Tuesday, 18 August 2009

Glorious Basterds

I've been busting myself on a project recently and juggling that with other commitments like reading work, so a lot of TV is getting recorded at the moment, to be watched at a later date. (Special shout out though to The Street and Desperate Romantics. I've seen a few episodes of both and truly excellent stuff.)

However when I got the offer of a spare ticket to the Inglourious Bastards premier a couple of weeks ago, I spent about three seconds deciding to take some time out.

I love Tarantino. I think most people who write do. He's one of us, right? But I'm also a purist. For me, guest directing, segments, and all that crap, doesn't count. So I didn't get involved with Grindhouse/Death Proof shenanigans and as far as I'm concerned Basterds is Trantino's fifth movie after Reservoir Dogs, Pulp Fiction, Jackie Brown and Kill Bill. Dogs just blew everyone away didn't it? Quite literally in fact. It came out of nowhere, by a guy no one had heard of, and was just brilliant. Pulp Fiction, I think, is a masterpiece. It's just one of my favourite movies and screenplays of all time. Jackie Brown is also a very, very good movie. I often feel that if that had come first, it would get far more credit. But following up the previous two was always going to be extremely difficult. Is that why we had to wait six years for Kill Bill? I don't know. But when it came, it didn't do anything for me. I didn't even see Vol. 2 in the cinema. It just wasn't my cup of tea, plain and simple. It's not even that the movie didn't work. Some of it did, some perhaps didn't. But it wasn't to my taste. However I respect it enormously because one thing that stood out for me was the fact that Tarantino had obviously been able to make exactly the film that he wanted to. He'd reached a stage where there must have been little interference from the Weinsteins, something unheard of for them!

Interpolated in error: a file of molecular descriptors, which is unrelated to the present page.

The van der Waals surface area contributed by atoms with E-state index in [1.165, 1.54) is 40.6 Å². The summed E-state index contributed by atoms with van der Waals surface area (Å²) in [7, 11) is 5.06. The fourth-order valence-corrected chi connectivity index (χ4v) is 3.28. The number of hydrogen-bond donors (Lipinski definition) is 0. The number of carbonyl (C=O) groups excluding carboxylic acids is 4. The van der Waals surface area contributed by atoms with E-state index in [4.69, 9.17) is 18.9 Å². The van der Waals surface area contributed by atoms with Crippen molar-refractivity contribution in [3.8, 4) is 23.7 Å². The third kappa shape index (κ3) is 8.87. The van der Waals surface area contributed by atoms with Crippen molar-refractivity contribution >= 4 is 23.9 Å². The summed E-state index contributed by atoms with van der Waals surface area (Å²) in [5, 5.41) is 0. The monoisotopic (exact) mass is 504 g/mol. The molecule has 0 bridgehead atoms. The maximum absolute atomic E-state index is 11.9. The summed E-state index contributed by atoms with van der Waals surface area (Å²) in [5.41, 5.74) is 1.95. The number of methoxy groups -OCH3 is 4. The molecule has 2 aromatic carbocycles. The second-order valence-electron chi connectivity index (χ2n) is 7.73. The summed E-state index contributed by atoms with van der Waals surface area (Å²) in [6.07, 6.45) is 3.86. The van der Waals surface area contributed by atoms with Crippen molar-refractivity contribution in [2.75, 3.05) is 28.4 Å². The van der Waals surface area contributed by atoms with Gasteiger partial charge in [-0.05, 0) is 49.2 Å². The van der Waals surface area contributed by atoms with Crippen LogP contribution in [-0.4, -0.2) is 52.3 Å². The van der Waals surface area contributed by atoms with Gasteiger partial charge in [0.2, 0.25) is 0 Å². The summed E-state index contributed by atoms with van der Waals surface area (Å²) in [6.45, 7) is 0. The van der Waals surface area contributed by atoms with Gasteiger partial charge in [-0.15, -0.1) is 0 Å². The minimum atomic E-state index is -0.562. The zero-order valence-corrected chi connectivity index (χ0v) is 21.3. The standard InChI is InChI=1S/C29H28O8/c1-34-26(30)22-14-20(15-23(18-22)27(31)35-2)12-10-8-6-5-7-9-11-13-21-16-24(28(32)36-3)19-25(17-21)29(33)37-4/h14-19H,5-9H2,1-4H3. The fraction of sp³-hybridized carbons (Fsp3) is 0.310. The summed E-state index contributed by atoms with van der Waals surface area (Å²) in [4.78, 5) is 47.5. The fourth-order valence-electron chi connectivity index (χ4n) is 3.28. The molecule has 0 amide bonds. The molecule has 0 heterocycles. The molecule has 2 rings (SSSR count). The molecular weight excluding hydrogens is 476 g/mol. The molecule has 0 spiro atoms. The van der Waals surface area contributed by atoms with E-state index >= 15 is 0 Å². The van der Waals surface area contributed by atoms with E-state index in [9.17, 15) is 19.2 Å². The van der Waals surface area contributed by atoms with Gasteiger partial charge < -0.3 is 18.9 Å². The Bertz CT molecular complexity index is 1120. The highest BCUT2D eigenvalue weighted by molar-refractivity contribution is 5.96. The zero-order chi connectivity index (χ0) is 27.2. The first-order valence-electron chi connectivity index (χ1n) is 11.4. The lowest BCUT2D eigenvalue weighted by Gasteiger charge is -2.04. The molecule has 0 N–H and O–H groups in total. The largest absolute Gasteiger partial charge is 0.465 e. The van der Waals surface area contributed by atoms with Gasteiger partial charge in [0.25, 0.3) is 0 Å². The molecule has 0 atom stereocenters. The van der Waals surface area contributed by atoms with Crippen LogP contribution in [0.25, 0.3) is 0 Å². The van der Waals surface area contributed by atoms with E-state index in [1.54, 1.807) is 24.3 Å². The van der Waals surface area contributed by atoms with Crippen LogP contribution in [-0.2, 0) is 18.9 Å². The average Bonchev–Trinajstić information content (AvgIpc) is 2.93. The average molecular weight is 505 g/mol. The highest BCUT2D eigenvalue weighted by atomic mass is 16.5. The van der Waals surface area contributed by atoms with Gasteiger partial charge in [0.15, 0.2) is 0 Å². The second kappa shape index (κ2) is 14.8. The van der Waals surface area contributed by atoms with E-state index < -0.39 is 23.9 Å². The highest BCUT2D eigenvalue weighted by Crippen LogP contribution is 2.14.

Six years later and Basterds sounded like something far more interesting from my point of view.

(Spoilers from here)

If I hear one more time that this is Tarantino’s ‘men on a mission’ movie I think I will scream. But alas that’s exactly what it is. Well, to be a little bit more thoughtful about it, it’s actually an action adventure movie set to the backdrop of World War Two. To me that’s different from being a World War Two movie, or more exactly, a Holocaust movie. It’s a shame Tarantino has come in for some stick for both altering historical fact and accused of trivialising the war. Make no mistake. This is Tarantino’s ‘take’ on WW2. The Nazis in Basterds are the Nazis from The Dirty Dozen, The Great Escape or even Indiana Jones. They are almost caricatured, comic book esque villains. They are most certainly not the Nazis of Shindler’s List or The Pianist. And as for historical fact? Well, wouldn’t it have been nice if Hitler and the entire high command of the Third Reich had been slaughtered by a bunch of Jews in a movie theatre in Paris!?

Because of the backlash about the film, and because it was Tarantino, I didn’t really know what to expect. But I definitely enjoyed it. It’s characterised by Tarantino’s sharp ear for snappy, funny dialogue, and of course by pretty hardcore violence. Brad Pitt gives his funniest performance since Mickey the Pikey in Snatch a million years ago and it becomes apparent pretty quickly why Christopher Waltz won best actor at Cannes for his performance. I think a special mention though should go to Melanie Laurent, who as Shoshanna Drefus, actually gives the most restrained, emotionally true performance in the movie – probably a tricky thing to do when everything around you is a little bit crazy.